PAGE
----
Why the cyborg workforce will arrive sooner than you think

New research by The Law Society in the UK highlights how crucial it is to get our heads around neurotechnology and its impact on the workforce before it becomes exploitative

A report by the Law Society sets out the potential dangers and advantages of introducing  neurotechnology into mainstream society and the legal workforce.

The term neurotechnology encompasses a wide range of devices, including chips that can be inserted into the brain as well as wearable tech such as headsets or wristbands. These devices then create a connection with the brain and central nervous system, allowing the technology to gather data about your brain activity and potentially even influence your thoughts.

‘It allows the technology to gather data about your brain activity and potentially influence your thoughts…’

Neurotechnology is already being used to treat conditions such as Parkinson’s disease and there is hope that it will be rolled out to treat dementia and even mental health conditions. However, the development of such technologies raises several questions about the future of neurotechnology and its potential impact on the workforce.

Working with neurotechnology

There are multiple benefits to using neurotechnology. These include being able to collect more data about your employees and use this to make decisions that support your workforce, helping to  alleviate painful conditions and allowing people to work unencumbered by illness, and even increasing productivity by boosting people’s attention spans.

However, there are concerns about privacy and data security. Would you want your employer to be harvesting data about your brain activity? And who would have rights to your brain data?

There is a concern about data collection becoming a surveillance tool and about organisations creating a culture of fear and intimidation by monitoring the data produced by neurotechnology and utilising it to exploit their workforce.

Additionally, there are concerns around the level of cyber security needed to have brain implants collecting data. Could a chip be hijacked by a third party or competitor? And could someone have their brain activity monitored by their employer without their knowledge or consent?

There are also issues about technological inequality, with wealthier companies and individuals able to augment themselves in ways that the smaller, less well-off firms could never dream of.

The attention economy

Within the legal field, neurotechnology provides an opportunity for legal firms to expand into the law technology field, creating a new area for legal expertise and offering more jobs.

The Law Society also suggests that neurotechnology could give rise to a new type of payment for services in the legal profession. Rather than the current system of ‘billable hours’ where each hour that a lawyer works on a case can be billed for, a new metric could be created based on ‘billable units of attention’ which would require firms to collect data on the brain activity of their lawyers.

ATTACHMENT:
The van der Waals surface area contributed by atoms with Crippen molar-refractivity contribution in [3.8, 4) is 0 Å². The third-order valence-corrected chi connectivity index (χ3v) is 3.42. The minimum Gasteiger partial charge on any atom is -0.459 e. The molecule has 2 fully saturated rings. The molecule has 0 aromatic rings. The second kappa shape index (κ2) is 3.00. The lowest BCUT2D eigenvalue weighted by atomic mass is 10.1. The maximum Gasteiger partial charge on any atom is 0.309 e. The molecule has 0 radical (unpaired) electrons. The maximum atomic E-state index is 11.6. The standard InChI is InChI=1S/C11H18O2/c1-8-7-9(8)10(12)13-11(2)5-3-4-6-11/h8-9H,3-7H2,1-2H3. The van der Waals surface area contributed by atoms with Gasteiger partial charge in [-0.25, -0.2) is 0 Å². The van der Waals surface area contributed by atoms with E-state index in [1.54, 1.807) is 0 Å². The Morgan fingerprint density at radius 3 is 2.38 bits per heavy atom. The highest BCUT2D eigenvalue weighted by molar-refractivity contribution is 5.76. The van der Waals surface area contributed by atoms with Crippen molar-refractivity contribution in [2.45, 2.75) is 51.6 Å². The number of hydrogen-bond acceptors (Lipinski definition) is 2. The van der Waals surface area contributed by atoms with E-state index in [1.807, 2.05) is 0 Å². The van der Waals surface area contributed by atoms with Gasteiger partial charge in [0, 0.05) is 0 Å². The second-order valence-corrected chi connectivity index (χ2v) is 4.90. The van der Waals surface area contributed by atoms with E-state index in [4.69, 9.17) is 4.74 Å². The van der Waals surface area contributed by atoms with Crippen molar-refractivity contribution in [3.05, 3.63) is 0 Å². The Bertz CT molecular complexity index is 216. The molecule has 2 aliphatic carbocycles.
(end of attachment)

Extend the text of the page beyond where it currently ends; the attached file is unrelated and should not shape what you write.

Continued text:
Whilst this may seem like a positive thing, as people would be able to charge their legal team in a more accurate way, it could create an incredibly stressful work environment whereby people are desperately trying to keep focus, regardless of their levels of exhaustion.

And it’s not just the legal profession that this new way of paying for services might affect. Many fields where people are paid to consultant and utilise their expertise could go down the same ‘billable units of attention’ route.

The cyborgs are already here

This all sounds very 1984, but the technology that would allow people to monitor these kinds of things is far off in the future, right?

Actually, no.

There is already a growing number of people who have neurotechnology implanted into their bodies, referring to themselves as cyborgs.

The Cyborg Foundation is an organisation dedicated to encourage people to become cyborgs and defend the rights of anyone who wishes to augment themselves with technology. Its founders, artists and activists Neil Harbisson and Moon Riba, describe themselves as cyborgs and Harbisson was the first person to have his cyborg status officially recognised by a governmental body.

‘There are already a number of people who have neurotechnology implanted into their bodies…’

Harbisson, who was born unable to see colours, has an implanted antenna that converts colours into sounds, allowing him to differentiate between different colours for the first time.

Whilst this doesn’t sound particularly threatening, it does illustrate how far neurotechnology has already come and that individuals can take it upon themselves to use neurotechnology to their own advantage. The idea of augmenting your body with technology is clearly no longer limited to the realm of sci-fi films.

The potential that neurotechnology will transform the world of work is enormous and we must begin to anticipate future developments in the field in order to limit the damage it could cause when it reaches a mass market.

Already there are organisations such as the Neurorights Foundation which has begun to create and campaign for a new legal framework in order to protect people from the potentially damaging effects of neurotechnology.

For now, these protections are still in their early stages, and before mass-adoption of neurorights can occur, it is important to stop considering the introduction of neurotechnology a futuristic fantasy and instead recognise it as an impending reality that the working world should take seriously.

Echo Callaghan is an interdisciplinary researcher and writer with WORKTECH Academy. She holds degrees from the University of York and Trinity College Dublin.
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